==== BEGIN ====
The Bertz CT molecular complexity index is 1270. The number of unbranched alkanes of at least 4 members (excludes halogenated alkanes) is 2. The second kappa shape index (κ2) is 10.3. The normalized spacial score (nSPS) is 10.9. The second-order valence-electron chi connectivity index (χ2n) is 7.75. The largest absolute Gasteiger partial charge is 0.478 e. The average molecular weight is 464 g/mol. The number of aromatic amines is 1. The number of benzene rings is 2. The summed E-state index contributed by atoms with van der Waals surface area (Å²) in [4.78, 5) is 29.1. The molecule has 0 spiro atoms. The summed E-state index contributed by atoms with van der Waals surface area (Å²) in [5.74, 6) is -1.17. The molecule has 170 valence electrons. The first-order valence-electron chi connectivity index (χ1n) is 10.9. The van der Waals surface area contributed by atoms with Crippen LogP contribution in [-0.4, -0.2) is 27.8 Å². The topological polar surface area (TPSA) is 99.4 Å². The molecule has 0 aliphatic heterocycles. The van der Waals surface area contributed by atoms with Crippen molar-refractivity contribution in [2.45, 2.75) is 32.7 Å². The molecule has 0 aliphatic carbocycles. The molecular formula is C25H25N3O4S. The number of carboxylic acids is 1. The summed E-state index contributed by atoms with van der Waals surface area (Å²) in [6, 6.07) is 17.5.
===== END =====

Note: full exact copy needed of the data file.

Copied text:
The Bertz CT molecular complexity index is 1270. The number of unbranched alkanes of at least 4 members (excludes halogenated alkanes) is 2. The second kappa shape index (κ2) is 10.3. The normalized spacial score (nSPS) is 10.9. The second-order valence-electron chi connectivity index (χ2n) is 7.75. The largest absolute Gasteiger partial charge is 0.478 e. The average molecular weight is 464 g/mol. The number of aromatic amines is 1. The number of benzene rings is 2. The summed E-state index contributed by atoms with van der Waals surface area (Å²) in [4.78, 5) is 29.1. The molecule has 0 spiro atoms. The summed E-state index contributed by atoms with van der Waals surface area (Å²) in [5.74, 6) is -1.17. The molecule has 170 valence electrons. The first-order valence-electron chi connectivity index (χ1n) is 10.9. The van der Waals surface area contributed by atoms with Crippen LogP contribution in [-0.4, -0.2) is 27.8 Å². The topological polar surface area (TPSA) is 99.4 Å². The molecule has 0 aliphatic heterocycles. The van der Waals surface area contributed by atoms with Crippen molar-refractivity contribution in [2.45, 2.75) is 32.7 Å². The molecule has 0 aliphatic carbocycles. The molecular formula is C25H25N3O4S. The number of carboxylic acids is 1. The summed E-state index contributed by atoms with van der Waals surface area (Å²) in [6, 6.07) is 17.5.